This information provides a general guideline of evacuation procedures for fire and other building emergencies. Faculty, staff, students, and visitors must develop their own facilities evacuation plans and identify their primary and secondary evacuation routes from each building they use. For general information about access to Loyola please consult the campus map.
Emergency Evacuation Plans Should Include
- Being familiar with evacuation options
- Seeking evacuation assistants who are willing to assist in case of an emergency
- Asking supervisors, instructors, environmental health and safety (EH&S), or disability support services (DSS) about evacuation plans for buildings.
Most Loyola buildings have accessible exits at the ground level floor which can be used during an emergency. In complexes like the Andrew White Student Center/DeChiaro College Center or the Sellinger School of Business and Management/Maryland Hall, people can move into the unaffected wings of the building rather than exiting. However, in most Loyola buildings people will need to use stairways to reach building exits. Elevators cannot be used because they have been shown to be unsafe to use in an emergency and in some buildings they are automatically recalled to the ground floor.
Persons without disabilities must evacuate to the nearest exit. Persons with disabilities have four basic evacuation options:
- Horizontal evacuation: using building exits to the outside ground level or going into unaffected wings of multi-building complexes.
- Stairway evacuation: using steps to reach ground level exits from the building.
- Stay in Place: unless danger is imminent, remaining in a room with an exterior window, a telephone, and a solid or fire resistant door. With this approach, the person may keep in contact with emergency services by dialing 911 and then Loyola’s public safety at 410-617-5010 and reporting his or her location directly. Emergency services will immediately relay this location to on-site emergency personnel, who will determine the necessity for evacuation. Phone lines are expected to remain in service during most building emergencies. If the phone lines fail, the individual can signal from the window by waving a cloth or other visible object.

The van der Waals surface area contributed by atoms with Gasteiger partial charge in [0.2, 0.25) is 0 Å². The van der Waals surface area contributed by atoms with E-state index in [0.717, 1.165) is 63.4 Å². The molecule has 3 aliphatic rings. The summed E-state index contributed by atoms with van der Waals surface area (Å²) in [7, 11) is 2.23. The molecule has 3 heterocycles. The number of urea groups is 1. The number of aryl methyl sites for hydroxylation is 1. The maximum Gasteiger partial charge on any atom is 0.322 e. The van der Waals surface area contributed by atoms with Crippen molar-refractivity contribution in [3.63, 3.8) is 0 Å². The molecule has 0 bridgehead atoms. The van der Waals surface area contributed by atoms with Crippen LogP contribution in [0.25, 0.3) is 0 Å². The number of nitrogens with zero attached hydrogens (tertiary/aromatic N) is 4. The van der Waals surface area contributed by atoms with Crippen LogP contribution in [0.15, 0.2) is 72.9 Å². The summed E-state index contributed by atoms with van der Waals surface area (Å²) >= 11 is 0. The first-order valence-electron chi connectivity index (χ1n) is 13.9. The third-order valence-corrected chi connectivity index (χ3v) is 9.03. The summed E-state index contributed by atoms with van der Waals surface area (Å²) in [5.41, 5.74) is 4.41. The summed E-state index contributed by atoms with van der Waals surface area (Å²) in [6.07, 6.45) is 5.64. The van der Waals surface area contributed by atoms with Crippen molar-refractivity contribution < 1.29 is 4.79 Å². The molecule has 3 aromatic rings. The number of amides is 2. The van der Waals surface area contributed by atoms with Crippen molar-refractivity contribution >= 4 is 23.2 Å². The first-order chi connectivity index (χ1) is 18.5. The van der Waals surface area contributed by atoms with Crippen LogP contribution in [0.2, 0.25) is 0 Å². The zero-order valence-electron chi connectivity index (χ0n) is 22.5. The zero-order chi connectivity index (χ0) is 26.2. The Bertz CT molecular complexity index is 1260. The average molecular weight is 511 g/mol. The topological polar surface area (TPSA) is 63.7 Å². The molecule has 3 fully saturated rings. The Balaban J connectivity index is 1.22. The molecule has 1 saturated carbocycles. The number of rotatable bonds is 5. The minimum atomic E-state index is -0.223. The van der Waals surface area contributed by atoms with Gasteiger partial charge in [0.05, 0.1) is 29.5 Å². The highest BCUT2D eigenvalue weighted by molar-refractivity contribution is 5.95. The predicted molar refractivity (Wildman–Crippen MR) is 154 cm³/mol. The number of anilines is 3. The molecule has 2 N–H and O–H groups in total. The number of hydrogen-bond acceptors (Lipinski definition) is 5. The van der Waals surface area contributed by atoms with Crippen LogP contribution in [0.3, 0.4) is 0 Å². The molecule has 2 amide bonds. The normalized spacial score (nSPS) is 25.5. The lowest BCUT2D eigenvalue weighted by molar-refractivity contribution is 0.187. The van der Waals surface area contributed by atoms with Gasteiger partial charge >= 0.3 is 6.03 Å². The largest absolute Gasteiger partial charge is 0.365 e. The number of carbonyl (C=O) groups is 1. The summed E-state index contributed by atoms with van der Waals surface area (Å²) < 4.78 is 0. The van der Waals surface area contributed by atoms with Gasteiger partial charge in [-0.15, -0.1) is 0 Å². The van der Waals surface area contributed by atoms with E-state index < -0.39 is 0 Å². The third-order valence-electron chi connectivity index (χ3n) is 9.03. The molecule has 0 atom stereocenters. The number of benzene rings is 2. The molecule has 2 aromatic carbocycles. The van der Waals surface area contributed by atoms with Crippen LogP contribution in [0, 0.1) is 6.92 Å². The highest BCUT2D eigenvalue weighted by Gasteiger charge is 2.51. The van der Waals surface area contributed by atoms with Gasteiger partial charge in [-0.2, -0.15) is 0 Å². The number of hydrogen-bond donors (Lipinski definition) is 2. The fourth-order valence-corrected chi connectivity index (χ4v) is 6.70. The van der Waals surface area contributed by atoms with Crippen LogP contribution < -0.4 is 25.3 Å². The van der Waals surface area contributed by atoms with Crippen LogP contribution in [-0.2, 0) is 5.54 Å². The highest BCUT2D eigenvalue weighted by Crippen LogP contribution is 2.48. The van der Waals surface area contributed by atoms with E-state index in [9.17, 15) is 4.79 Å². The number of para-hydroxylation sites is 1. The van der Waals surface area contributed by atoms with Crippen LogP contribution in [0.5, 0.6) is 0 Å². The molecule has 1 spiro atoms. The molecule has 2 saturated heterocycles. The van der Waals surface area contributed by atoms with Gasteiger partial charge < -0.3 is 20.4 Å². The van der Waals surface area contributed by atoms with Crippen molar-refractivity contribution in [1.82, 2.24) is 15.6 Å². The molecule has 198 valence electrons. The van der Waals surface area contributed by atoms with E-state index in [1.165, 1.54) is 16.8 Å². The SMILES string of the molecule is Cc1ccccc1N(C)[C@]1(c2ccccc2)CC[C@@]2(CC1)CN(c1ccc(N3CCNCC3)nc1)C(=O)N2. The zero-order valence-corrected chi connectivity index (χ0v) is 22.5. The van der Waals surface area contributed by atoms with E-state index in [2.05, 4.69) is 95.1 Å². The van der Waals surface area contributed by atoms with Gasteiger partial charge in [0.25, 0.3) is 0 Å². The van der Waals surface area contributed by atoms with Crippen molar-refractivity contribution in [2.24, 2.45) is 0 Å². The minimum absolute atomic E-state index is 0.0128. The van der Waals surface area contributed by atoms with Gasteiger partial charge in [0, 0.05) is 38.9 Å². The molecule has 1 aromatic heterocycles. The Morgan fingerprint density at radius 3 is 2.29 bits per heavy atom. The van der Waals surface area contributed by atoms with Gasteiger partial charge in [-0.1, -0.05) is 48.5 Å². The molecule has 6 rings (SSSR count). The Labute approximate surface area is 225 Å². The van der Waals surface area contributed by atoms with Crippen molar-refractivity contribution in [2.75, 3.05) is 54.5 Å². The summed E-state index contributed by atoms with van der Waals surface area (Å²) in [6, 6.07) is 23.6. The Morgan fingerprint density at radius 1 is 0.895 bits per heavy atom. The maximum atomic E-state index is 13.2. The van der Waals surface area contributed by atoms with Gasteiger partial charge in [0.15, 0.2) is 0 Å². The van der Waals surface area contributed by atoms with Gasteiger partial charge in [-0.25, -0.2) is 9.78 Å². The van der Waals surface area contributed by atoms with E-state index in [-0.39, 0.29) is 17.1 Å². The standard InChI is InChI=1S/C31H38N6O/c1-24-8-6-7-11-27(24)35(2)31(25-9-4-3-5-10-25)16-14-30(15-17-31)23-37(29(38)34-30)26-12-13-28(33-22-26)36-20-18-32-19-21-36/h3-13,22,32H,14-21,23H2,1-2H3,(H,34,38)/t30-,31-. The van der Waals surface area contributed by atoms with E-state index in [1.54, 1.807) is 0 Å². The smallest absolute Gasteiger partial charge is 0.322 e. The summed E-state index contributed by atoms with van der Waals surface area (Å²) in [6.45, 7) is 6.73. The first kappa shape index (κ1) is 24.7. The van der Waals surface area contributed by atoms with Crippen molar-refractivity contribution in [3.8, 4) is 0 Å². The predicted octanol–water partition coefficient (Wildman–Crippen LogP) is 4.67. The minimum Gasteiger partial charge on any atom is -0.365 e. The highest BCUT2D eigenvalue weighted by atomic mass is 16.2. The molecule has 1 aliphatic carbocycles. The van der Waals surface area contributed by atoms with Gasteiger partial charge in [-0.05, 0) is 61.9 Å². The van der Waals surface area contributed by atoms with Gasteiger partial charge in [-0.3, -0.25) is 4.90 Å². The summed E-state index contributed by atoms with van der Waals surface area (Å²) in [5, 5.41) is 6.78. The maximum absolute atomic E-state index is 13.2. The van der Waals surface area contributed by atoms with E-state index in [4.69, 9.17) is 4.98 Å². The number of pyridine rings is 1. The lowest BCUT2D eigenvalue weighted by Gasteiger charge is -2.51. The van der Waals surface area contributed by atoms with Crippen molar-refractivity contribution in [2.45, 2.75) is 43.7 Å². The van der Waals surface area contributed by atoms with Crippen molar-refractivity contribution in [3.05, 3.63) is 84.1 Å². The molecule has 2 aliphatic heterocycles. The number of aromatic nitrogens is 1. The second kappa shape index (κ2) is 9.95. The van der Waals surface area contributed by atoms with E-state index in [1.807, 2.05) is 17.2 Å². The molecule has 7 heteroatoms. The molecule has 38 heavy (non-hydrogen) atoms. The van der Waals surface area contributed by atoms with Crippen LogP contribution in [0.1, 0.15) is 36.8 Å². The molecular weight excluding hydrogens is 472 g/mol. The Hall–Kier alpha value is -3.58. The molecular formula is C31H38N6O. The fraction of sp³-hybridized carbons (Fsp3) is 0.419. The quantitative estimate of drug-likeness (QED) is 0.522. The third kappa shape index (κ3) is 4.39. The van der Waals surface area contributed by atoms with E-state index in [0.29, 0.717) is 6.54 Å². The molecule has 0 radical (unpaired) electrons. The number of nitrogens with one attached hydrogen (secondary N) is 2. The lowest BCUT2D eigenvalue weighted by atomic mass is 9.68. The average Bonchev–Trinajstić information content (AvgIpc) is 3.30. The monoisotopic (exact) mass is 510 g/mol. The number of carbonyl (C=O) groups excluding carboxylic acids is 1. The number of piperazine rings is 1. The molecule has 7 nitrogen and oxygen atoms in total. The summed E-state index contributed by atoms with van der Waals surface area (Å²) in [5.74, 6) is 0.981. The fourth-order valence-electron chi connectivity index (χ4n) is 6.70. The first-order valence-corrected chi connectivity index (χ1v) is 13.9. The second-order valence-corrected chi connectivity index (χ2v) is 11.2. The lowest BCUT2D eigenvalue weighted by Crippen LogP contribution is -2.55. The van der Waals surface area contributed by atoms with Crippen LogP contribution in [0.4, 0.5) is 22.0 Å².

The Stay in Place approach may be more appropriate for sprinkler protected buildings or buildings where an "area of refuge" is not nearby or available. It may also be more appropriate for an occupant who is alone when the alarm sounds. A "solid" or fire resistant door can be identified by a fire label on the jam and frame. Non-labeled 1 ¾ inch thick solid core wood doors hung on a metal frame also offer good fire resistance.
- Area of refuge: with an evacuation assistant, going to an area of refuge away from obvious danger. The evacuation assistant will then go to the building evacuation assembly point and notify the on site emergency personnel of the location of the person with a disability. Emergency personnel will determine if further evacuation is necessary. Usually, the safest areas of refuge are pressurized stair enclosures common to high-rise buildings, and open air exit balconies. Other possible areas of refuge include: fire rated corridors or vestibules adjacent to exit stairs. Many campus buildings feature fire rated corridor construction that may offer safe refuge. Taking a position in a rated corridor next to the stair is a good alternative to a small stair landing crowded with the other building occupants using the stairway. For assistance in identifying areas of refuge, call Christi Caramia, Director of EH&S at (410) 617-5288.